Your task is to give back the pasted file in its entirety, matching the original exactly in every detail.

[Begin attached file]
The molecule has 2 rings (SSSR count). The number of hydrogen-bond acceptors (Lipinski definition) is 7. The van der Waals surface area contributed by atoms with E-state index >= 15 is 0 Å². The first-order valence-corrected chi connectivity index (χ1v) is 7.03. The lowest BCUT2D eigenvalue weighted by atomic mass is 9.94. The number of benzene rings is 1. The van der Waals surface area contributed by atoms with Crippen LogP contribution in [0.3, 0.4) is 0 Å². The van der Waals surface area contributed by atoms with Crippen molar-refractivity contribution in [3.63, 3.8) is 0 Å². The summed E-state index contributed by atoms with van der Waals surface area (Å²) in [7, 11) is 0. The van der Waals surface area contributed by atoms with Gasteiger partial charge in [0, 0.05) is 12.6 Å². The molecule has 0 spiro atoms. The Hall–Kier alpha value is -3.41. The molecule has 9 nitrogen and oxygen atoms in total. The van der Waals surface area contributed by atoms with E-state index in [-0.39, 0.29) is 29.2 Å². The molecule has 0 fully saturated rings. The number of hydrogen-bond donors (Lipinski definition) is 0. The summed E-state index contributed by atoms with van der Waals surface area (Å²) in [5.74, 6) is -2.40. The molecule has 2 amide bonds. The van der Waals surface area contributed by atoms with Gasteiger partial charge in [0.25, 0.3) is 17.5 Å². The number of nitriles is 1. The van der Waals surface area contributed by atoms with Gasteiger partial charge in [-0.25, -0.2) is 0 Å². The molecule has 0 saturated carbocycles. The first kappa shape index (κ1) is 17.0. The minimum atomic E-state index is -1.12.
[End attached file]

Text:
The molecule has 2 rings (SSSR count). The number of hydrogen-bond acceptors (Lipinski definition) is 7. The van der Waals surface area contributed by atoms with E-state index >= 15 is 0 Å². The first-order valence-corrected chi connectivity index (χ1v) is 7.03. The lowest BCUT2D eigenvalue weighted by atomic mass is 9.94. The number of benzene rings is 1. The van der Waals surface area contributed by atoms with Crippen LogP contribution in [0.3, 0.4) is 0 Å². The van der Waals surface area contributed by atoms with Crippen molar-refractivity contribution in [3.63, 3.8) is 0 Å². The summed E-state index contributed by atoms with van der Waals surface area (Å²) in [7, 11) is 0. The van der Waals surface area contributed by atoms with Gasteiger partial charge in [0, 0.05) is 12.6 Å². The molecule has 0 spiro atoms. The Hall–Kier alpha value is -3.41. The molecule has 9 nitrogen and oxygen atoms in total. The van der Waals surface area contributed by atoms with E-state index in [-0.39, 0.29) is 29.2 Å². The molecule has 0 fully saturated rings. The number of hydrogen-bond donors (Lipinski definition) is 0. The summed E-state index contributed by atoms with van der Waals surface area (Å²) in [5.74, 6) is -2.40. The molecule has 2 amide bonds. The van der Waals surface area contributed by atoms with Gasteiger partial charge in [0.25, 0.3) is 17.5 Å². The number of nitriles is 1. The van der Waals surface area contributed by atoms with Gasteiger partial charge in [-0.25, -0.2) is 0 Å². The molecule has 0 saturated carbocycles. The first kappa shape index (κ1) is 17.0. The minimum atomic E-state index is -1.12.